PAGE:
usually understood

References in classic literature ?
Mr Sparkler, in absence of mind--perhaps in a more literal absence of mind than is usually understood by the phrase--had smelt so hard at a sprig in his hand as to be on the verge of the offence in question.
Really,' said Nicholas, after a moment's reflection, 'I am not able, at this instant, to recapitulate any other duty of a secretary, beyond the general one of making himself as agreeable and useful to his employer as he can, consistently with his own respectability, and without overstepping that line of duties which he undertakes to perform, and which the designation of his office is usually understood to imply.
The CPEC is usually understood solely in terms of transportation infrastructure, developing the Chinese controlled port at Gwadar and linking it to China via rail and road.
Recorded from at least the early 19th century, it is usually understood to be a reference to Robert Peel, the Home Secretary who founded the Metropolitan Police in 1829.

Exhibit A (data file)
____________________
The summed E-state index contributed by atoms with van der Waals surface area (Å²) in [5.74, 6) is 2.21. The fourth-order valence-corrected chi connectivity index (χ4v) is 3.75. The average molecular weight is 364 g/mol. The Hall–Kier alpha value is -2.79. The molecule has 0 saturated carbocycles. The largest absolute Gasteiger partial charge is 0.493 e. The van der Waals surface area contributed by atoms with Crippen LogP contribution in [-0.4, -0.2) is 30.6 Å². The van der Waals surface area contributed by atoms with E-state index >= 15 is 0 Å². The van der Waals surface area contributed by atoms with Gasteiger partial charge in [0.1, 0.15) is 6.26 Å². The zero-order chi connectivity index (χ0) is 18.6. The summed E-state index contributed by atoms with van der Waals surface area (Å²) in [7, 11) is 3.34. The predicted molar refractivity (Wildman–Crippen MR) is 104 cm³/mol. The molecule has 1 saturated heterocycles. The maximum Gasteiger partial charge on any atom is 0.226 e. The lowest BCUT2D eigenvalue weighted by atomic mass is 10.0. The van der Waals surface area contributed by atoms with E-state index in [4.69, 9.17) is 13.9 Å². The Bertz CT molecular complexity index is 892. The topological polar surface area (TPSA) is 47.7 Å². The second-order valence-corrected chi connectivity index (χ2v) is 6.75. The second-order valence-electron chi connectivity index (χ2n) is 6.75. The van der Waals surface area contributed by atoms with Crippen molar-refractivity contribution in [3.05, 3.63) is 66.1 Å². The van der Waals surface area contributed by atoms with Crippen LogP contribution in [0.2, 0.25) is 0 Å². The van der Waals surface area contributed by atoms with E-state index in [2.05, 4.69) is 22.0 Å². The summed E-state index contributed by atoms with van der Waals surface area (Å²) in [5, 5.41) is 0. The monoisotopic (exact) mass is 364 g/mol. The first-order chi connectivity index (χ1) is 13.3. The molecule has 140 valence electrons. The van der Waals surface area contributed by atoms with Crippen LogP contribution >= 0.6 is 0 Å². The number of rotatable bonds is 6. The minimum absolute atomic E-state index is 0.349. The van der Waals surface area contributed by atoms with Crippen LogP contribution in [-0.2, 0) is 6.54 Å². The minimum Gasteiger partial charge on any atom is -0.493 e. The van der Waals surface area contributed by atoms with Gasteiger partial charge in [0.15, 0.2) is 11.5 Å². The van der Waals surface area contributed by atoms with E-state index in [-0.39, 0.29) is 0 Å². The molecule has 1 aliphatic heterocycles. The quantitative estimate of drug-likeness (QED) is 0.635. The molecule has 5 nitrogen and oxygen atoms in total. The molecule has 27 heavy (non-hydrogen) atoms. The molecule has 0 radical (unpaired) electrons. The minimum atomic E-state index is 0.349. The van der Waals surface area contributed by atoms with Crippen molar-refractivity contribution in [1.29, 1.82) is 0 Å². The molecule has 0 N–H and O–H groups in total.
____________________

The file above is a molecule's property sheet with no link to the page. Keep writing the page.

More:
Hard Brexit is usually understood to mean the position taken by the Government before the election, and by some of the more hardline Leave campaigners.
At least two security experts have agreed with the police assessment that the attack could not be considered a terroristic attack, as that term is usually understood, primarily because the available evidence shows that the gunman was not shooting directly at people when he had the opportunity to do so.
Being enkratic is usually understood as something rationality requires of you.
The significant harms of tobacco use on developing countries are usually understood primarily as health issue.
In largely middle-class conservation areas such as Moseley, Harborne or Selly Park, these patterns are usually understood as helping to create an attractive place in which to live.
It is usually understood that the old loan must be fully settled and terminated before any new loan or top-up loan is processed.
Divine Beauty' reveals an enduring 'rumour of angels', as the sociologist Peter Berger once called it, through a period usually understood as an unrelenting march toward a post-Christian, de-spiritualized Europe.
Commissioner Pat Farr said that, once he explained the details of the proposal to constituents one-on-one, they usually understood and supported it.